Noise complaints were the catalyst for the nasty eight year long legal battle between local council and the Annadale’s former owners (and now reinstated bookers), the Rule brothers, with spiralling legal costs “in excess of 200K” according to Matt Rule in a fiery tirade eventually seeing them handing the keys over to receivers amongst enormous debts earlier this year.

The plight of the Annandale is specifically used in the City of Sydney report as a case study of how even established venues that “make genuine attempts to develop relationships with neighbours and have the support of the majority of the community cannot trade with the certainty that they can be protected from enforcement measures arising from amenity complaints.”

Another high profile case this year saw NSW Greens Senator Lee Rhiannon issuing noise complaints to local council over the live music venue, Playbar, beneath her office, leading to a Surry Hills clash between live music supporters, the Greens, and former Labour minister and Midnight Oil frontman, Peter Garrett.

Lord Mayor Clover Moore acknowledges that noise complaints and volume controls are one of the major factors stifling Sydney’s live music scene, which has been on a steady decline since the 1990s, with a drop of 61% in live music listings – from 540 in 2004 to 213 this year – the new report demonstrates.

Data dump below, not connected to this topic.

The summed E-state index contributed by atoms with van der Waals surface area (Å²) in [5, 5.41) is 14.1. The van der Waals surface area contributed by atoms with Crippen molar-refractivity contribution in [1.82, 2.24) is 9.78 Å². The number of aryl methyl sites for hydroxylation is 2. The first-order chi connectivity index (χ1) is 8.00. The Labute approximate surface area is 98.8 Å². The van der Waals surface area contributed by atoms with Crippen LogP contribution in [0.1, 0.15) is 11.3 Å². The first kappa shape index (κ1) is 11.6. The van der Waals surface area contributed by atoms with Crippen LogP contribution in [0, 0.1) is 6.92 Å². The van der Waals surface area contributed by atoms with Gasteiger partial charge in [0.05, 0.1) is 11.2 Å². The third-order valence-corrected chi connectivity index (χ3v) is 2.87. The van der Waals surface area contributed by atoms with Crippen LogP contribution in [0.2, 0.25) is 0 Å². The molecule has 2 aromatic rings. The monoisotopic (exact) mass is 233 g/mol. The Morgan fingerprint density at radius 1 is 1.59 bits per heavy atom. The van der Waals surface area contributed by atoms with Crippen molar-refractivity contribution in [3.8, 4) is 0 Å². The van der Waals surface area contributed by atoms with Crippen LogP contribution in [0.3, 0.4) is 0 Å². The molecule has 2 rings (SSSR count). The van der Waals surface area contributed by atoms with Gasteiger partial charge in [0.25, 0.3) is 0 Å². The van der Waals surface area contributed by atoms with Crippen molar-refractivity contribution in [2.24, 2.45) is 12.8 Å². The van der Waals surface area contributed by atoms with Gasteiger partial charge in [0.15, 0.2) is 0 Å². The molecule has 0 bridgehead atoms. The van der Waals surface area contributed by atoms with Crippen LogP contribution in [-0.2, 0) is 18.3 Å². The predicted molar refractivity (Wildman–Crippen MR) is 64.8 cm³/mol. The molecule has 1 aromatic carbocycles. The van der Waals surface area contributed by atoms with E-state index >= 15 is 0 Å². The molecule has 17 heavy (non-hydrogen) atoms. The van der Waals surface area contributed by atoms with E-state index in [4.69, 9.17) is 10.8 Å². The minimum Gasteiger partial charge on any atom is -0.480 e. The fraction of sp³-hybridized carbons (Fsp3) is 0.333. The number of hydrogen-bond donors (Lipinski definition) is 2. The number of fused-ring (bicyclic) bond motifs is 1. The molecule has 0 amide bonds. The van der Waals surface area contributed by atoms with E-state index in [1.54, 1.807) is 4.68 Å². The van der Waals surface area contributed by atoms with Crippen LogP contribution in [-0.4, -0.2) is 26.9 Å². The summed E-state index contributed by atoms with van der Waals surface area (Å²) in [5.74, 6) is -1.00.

“Venues started facing pressure for a variety of reasons and several venues replaced band rooms with poker machines, while others simply closed down,” Moore says.

Research in the Live Music Matters report shows that while the majority of Sydney residents wanted more live music, it was not healthily represented in its venues; of the city’s 2,200 registered liquor licensed venues, just 143 of them – a measly 6% – have a live music license. “It’s the first serious attempt to actually fix the labyrinth of red tape affecting music and arts venues.”

To rectify this, the Live Music Matters plan offers 57 ways to address the problem. These include the cutting back of regulation red tape, financial assistance to emerging venues, offering council venues as rehearsal spaces, addressing the needs of policy makers as well as venue operators, updating building codes, creating live music and performance ‘liaison officer’ roles, new sound proofing standards, as well as models that work with the Office of Liquor Gaming and Racing as well as Department of Immigration.